January 2019 "Effects of Immigration on Investment." [Job Market Paper]
This paper documents how corporate investment reacts to immigration. I use an interaction of the ex-ante cluster of migrants and a change in immigration policy in the UK to provide evidence that investment increases in anticipation of immigration flows. The time variation in immigration policy allows me to control for local economic shocks, reducing endogeneity concerns. Part of the increase in investment occurs through a transitory increase in fixed assets. The major change occurs in the extensive margin, through an increase in firm creation. The increase is larger for the knowledge and the service sector, suggesting that human capital is an important driver of the effect. The results suggest that firms react fast to an immigration-induced labor supply shock.
February 2019 "The Impact of the Mexican Drug War on Trade." with Jose Morales and Bernardo Ricca.
This paper studies the unintended economic consequences of increases in violence following the Mexican Drug War. We study the effects on exports in municipalities with different levels of exposure to violence after the policy. A focus on exports allows us to control for demand shocks by comparing exports of the same product to the same country of destination. Building on the close elections identification strategy proposed by Dell (2015), we show that municipalities that are exogenously exposed to the Drug War experience a 40\% decrease in export growth on the intensive margin. Large exporters suffer larger effects, along with exports of more complex, capital intensive, and skill intensive products. Finally, using firm level data, we provide evidence consistent with violence increasing marginal exporting costs.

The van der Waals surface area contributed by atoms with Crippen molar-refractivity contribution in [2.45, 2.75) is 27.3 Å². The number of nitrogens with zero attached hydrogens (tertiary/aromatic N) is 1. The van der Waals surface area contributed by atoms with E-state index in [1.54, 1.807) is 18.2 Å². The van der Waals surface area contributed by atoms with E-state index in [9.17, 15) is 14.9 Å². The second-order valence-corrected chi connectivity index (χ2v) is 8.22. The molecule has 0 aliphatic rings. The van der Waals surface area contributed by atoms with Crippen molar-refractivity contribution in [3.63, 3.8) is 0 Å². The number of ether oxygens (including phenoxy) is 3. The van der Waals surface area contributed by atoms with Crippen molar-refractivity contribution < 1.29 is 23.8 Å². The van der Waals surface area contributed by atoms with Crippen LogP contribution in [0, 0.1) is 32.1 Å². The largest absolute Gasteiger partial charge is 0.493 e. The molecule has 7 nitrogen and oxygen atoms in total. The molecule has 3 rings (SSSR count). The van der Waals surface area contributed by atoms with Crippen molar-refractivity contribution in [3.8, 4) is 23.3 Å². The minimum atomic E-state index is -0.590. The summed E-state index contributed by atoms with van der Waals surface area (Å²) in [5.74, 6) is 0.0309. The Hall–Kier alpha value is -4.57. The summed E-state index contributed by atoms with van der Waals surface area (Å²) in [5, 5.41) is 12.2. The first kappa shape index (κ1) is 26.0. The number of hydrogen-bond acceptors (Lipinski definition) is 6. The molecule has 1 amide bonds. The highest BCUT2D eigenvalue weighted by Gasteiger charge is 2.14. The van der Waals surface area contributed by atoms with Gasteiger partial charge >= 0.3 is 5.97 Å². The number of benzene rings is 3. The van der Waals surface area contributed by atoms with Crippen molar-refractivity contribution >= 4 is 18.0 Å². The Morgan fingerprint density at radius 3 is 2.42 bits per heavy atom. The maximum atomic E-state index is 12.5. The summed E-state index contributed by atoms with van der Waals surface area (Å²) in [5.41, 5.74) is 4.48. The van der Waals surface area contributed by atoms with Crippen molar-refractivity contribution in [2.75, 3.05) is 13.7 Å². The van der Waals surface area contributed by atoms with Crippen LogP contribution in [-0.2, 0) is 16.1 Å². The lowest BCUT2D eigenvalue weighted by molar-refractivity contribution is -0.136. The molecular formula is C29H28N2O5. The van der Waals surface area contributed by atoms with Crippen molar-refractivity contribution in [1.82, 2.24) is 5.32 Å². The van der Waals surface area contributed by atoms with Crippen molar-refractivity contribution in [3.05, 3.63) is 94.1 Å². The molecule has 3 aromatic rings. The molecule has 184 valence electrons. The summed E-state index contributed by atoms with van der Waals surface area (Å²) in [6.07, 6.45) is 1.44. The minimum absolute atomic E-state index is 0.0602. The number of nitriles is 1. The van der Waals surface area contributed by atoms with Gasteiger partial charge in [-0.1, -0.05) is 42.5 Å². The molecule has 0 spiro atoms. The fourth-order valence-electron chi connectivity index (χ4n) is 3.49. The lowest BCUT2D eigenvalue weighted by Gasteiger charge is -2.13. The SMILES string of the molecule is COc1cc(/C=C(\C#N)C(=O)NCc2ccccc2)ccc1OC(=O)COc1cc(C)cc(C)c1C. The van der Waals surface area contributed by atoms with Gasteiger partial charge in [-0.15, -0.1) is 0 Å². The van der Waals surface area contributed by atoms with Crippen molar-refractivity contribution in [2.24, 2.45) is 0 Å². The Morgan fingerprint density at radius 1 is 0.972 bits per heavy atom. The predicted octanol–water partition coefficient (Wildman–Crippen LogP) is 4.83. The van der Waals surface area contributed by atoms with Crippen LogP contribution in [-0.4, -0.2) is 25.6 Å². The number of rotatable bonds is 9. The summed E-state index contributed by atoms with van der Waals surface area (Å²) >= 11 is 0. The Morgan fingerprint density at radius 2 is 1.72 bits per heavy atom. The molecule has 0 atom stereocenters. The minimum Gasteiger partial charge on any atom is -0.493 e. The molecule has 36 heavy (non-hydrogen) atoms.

November 2017 "A Managerial Explanation for Agency Costs of Free Cash Flow: Evidence from European Football."
[Preliminary version available upon request]
Are inexperienced managers more likely to invest additional cash sub-optimally? To answer this question, this paper uses a new hand-constructed database on odds of football matches, football managers, and player trades of teams that participate in the European Champions League from 2000 until 2014. I provide evidence that wins in matches with close odds ex-ante are as good as randomly assigned, and, in particular, uncorrelated with the experience or age of managers. I then show that teams with inexperienced managers significantly spend the cash obtained in close matches to acquire new players; while experienced managers do not engage in this behavior. Teams do not perform better after the new acquisitions, suggesting inexperienced managers may not spend cash to benefit the team.